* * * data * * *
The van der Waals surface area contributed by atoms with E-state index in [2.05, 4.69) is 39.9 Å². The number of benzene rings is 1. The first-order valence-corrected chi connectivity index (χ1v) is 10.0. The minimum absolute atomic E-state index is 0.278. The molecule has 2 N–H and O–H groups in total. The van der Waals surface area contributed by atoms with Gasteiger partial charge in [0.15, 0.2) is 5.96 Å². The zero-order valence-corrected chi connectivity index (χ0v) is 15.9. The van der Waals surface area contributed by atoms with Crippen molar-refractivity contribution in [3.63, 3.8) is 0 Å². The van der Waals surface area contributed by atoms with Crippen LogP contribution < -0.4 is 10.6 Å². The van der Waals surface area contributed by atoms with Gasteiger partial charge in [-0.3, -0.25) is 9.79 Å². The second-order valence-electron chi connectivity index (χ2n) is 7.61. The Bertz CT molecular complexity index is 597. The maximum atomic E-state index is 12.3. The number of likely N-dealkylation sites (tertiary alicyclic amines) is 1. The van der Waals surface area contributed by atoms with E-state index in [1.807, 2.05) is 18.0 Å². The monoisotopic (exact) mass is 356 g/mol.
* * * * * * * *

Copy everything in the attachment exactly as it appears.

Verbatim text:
The van der Waals surface area contributed by atoms with E-state index in [2.05, 4.69) is 39.9 Å². The number of benzene rings is 1. The first-order valence-corrected chi connectivity index (χ1v) is 10.0. The minimum absolute atomic E-state index is 0.278. The molecule has 2 N–H and O–H groups in total. The van der Waals surface area contributed by atoms with Gasteiger partial charge in [0.15, 0.2) is 5.96 Å². The zero-order valence-corrected chi connectivity index (χ0v) is 15.9. The van der Waals surface area contributed by atoms with Crippen molar-refractivity contribution in [3.63, 3.8) is 0 Å². The van der Waals surface area contributed by atoms with Crippen LogP contribution < -0.4 is 10.6 Å². The van der Waals surface area contributed by atoms with Gasteiger partial charge in [-0.3, -0.25) is 9.79 Å². The second-order valence-electron chi connectivity index (χ2n) is 7.61. The Bertz CT molecular complexity index is 597. The maximum atomic E-state index is 12.3. The number of likely N-dealkylation sites (tertiary alicyclic amines) is 1. The van der Waals surface area contributed by atoms with E-state index in [1.807, 2.05) is 18.0 Å². The monoisotopic (exact) mass is 356 g/mol.